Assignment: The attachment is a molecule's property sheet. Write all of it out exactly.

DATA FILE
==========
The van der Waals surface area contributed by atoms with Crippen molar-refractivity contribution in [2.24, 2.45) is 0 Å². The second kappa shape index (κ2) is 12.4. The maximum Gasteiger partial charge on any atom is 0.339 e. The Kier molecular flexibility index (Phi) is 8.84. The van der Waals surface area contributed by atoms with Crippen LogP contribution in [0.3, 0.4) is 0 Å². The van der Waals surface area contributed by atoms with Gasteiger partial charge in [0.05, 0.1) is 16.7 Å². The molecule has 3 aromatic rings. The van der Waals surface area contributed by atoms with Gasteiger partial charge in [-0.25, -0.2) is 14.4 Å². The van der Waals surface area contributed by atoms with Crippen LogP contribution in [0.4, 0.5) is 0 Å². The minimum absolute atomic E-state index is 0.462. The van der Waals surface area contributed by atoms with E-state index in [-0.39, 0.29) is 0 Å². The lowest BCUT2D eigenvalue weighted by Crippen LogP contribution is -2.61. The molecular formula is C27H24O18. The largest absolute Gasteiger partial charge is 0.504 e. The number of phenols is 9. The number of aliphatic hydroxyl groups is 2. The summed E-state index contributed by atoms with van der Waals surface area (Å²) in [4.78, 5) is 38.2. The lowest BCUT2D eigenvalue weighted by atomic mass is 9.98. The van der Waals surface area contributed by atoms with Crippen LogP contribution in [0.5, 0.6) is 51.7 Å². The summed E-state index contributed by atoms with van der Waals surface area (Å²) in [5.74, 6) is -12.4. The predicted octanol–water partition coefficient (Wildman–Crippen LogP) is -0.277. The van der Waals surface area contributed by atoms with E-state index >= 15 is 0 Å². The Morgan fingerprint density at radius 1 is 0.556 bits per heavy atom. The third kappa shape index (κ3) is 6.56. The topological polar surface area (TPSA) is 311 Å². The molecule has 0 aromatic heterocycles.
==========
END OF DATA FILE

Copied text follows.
The van der Waals surface area contributed by atoms with Crippen molar-refractivity contribution in [2.24, 2.45) is 0 Å². The second kappa shape index (κ2) is 12.4. The maximum Gasteiger partial charge on any atom is 0.339 e. The Kier molecular flexibility index (Phi) is 8.84. The van der Waals surface area contributed by atoms with Crippen LogP contribution in [0.3, 0.4) is 0 Å². The van der Waals surface area contributed by atoms with Gasteiger partial charge in [0.05, 0.1) is 16.7 Å². The molecule has 3 aromatic rings. The van der Waals surface area contributed by atoms with Gasteiger partial charge in [-0.25, -0.2) is 14.4 Å². The van der Waals surface area contributed by atoms with Crippen LogP contribution in [0.4, 0.5) is 0 Å². The minimum absolute atomic E-state index is 0.462. The van der Waals surface area contributed by atoms with E-state index in [-0.39, 0.29) is 0 Å². The lowest BCUT2D eigenvalue weighted by Crippen LogP contribution is -2.61. The molecular formula is C27H24O18. The largest absolute Gasteiger partial charge is 0.504 e. The number of phenols is 9. The number of aliphatic hydroxyl groups is 2. The summed E-state index contributed by atoms with van der Waals surface area (Å²) in [4.78, 5) is 38.2. The lowest BCUT2D eigenvalue weighted by atomic mass is 9.98. The van der Waals surface area contributed by atoms with Crippen LogP contribution in [0.5, 0.6) is 51.7 Å². The summed E-state index contributed by atoms with van der Waals surface area (Å²) in [5.74, 6) is -12.4. The predicted octanol–water partition coefficient (Wildman–Crippen LogP) is -0.277. The van der Waals surface area contributed by atoms with E-state index >= 15 is 0 Å². The Morgan fingerprint density at radius 1 is 0.556 bits per heavy atom. The third kappa shape index (κ3) is 6.56. The topological polar surface area (TPSA) is 311 Å². The molecule has 0 aromatic heterocycles.